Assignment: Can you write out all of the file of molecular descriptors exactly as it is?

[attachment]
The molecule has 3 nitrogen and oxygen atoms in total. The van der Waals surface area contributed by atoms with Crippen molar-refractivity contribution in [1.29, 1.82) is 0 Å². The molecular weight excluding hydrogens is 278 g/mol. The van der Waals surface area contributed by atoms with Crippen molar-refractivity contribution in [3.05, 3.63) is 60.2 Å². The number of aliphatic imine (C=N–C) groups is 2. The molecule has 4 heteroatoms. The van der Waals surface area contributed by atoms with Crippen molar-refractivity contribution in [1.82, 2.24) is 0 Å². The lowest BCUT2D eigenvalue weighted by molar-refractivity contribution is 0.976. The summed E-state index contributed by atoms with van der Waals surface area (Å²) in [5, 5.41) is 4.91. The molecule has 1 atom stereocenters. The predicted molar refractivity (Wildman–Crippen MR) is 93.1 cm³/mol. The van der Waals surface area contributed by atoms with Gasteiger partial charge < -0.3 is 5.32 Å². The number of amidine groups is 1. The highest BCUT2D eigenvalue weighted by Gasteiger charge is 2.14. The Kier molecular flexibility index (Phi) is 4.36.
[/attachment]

The molecule has 3 nitrogen and oxygen atoms in total. The van der Waals surface area contributed by atoms with Crippen molar-refractivity contribution in [1.29, 1.82) is 0 Å². The molecular weight excluding hydrogens is 278 g/mol. The van der Waals surface area contributed by atoms with Crippen molar-refractivity contribution in [3.05, 3.63) is 60.2 Å². The number of aliphatic imine (C=N–C) groups is 2. The molecule has 4 heteroatoms. The van der Waals surface area contributed by atoms with Crippen molar-refractivity contribution in [1.82, 2.24) is 0 Å². The lowest BCUT2D eigenvalue weighted by molar-refractivity contribution is 0.976. The summed E-state index contributed by atoms with van der Waals surface area (Å²) in [5, 5.41) is 4.91. The molecule has 1 atom stereocenters. The predicted molar refractivity (Wildman–Crippen MR) is 93.1 cm³/mol. The van der Waals surface area contributed by atoms with Gasteiger partial charge < -0.3 is 5.32 Å². The number of amidine groups is 1. The highest BCUT2D eigenvalue weighted by Gasteiger charge is 2.14. The Kier molecular flexibility index (Phi) is 4.36.